Less than 24 hours after Trump called the Russia probe a 'hoax,' his own DOJ made clear just how real it is.

Former Trump campaign chairman Paul Manafort is suspected of serving as a “back channel” between the presidential campaign and Russians seeking to interfere in the 2016 election, a lawyer for the Department of Justice revealed Thursday.

The revelation by U.S. prosecutors came during a hearing on whether special counsel Robert Mueller was within the scope of his mandate when he made the decision to indict Manafort on charges of money laundering and acting as an unregistered foreign agent.

Manafort’s lawyers are trying to get the charges dismissed, arguing that they fall outside of Mueller’s mandate to investigate “any matters that arose or may arise directly from the investigation” of Russian interference in the 2016 presidential election.

But Manafort’s quest to have the charges against him dropped ended up backfiring in a big way.

In the process of defending Mueller’s investigation, a lawyer for Trump’s DOJ revealed that part of the probe into Manafort is focused specifically on whether he acted as a “back channel” to Russia, Bloomberg reported on Thursday.

“He had long-standing ties to Russia-backed politicians,” DOJ lawyer Michael Dreeben told U.S. District Judge Amy Jackson. “Did they provide back channels to Russia? Investigators will naturally look at those things.”

Mueller’s team has previously cited Manafort’s business ties to Russian oligarch Oleg Deripaska, saying that an investigation of connections between the Trump campaign and Russia would “naturally cover ties that a former Trump campaign manager had to Russian-associated political operatives, Russian-backed politicians, and Russian oligarchs.”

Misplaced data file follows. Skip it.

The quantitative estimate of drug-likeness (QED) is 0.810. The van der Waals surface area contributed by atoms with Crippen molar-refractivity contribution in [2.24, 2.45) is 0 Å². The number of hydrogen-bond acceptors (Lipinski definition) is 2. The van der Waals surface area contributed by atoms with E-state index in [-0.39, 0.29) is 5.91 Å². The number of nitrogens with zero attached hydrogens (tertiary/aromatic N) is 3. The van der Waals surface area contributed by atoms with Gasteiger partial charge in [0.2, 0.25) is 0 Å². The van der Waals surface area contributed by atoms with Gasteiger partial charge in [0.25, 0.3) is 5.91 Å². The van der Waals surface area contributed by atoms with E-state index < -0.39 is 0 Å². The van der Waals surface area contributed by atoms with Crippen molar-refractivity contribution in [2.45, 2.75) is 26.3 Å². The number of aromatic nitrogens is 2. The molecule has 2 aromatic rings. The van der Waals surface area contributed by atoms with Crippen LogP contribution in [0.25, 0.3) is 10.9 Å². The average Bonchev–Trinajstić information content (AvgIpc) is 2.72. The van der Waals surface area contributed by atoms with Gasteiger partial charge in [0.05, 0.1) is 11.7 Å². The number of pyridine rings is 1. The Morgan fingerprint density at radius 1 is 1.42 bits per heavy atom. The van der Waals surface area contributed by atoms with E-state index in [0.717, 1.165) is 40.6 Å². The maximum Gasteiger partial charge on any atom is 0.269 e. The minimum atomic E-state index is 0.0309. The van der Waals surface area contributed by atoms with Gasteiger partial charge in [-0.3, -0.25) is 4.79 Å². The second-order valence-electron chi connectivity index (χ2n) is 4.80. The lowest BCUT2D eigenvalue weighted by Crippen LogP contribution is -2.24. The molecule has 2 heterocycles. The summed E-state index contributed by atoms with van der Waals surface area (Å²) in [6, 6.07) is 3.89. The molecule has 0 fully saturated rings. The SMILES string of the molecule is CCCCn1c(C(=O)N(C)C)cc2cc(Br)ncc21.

But until now, federal prosecutors hadn’t explicitly stated that they suspect Manafort of serving as a back channel for collusion with the Russian government.

Manafort is one of four Trump campaign advisers who have been indicted or pleaded guilty in the ongoing investigation into Russian interference and potential coordination with the Trump campaign.

He was first indicted in October on charges of conspiracy, money laundering, false statements, and failure to disclose foreign assets in relation to his work for pro-Putin Ukrainian politicians. In February, Mueller filed a new case against him, hitting him with charges for tax, financial, and bank fraud.

Meanwhile, Trump’s former national security adviser Michael Flynn and former campaign aide George Papadopoulos both pleaded guilty to lying to the FBI about their contacts with Russian officials, and former campaign aide Rick Gates pleaded guilty to one charge of making false statements to the FBI and one charge of conspiracy against the United States.

All three struck plea deals with Mueller’s team, agreeing to cooperate and provide information to investigators.

In total, Mueller’s investigation has resulted in over 100 charges against 19 people and three companies.

On Wednesday, Trump once again called the Russia probe a “hoax” and repeated his frequent cry of “no collusion.” Less than 24 hours later, Trump’s own DOJ shot down those claims, confirming that the investigation is very, very real — and the issue of collusion is smack in the middle of it.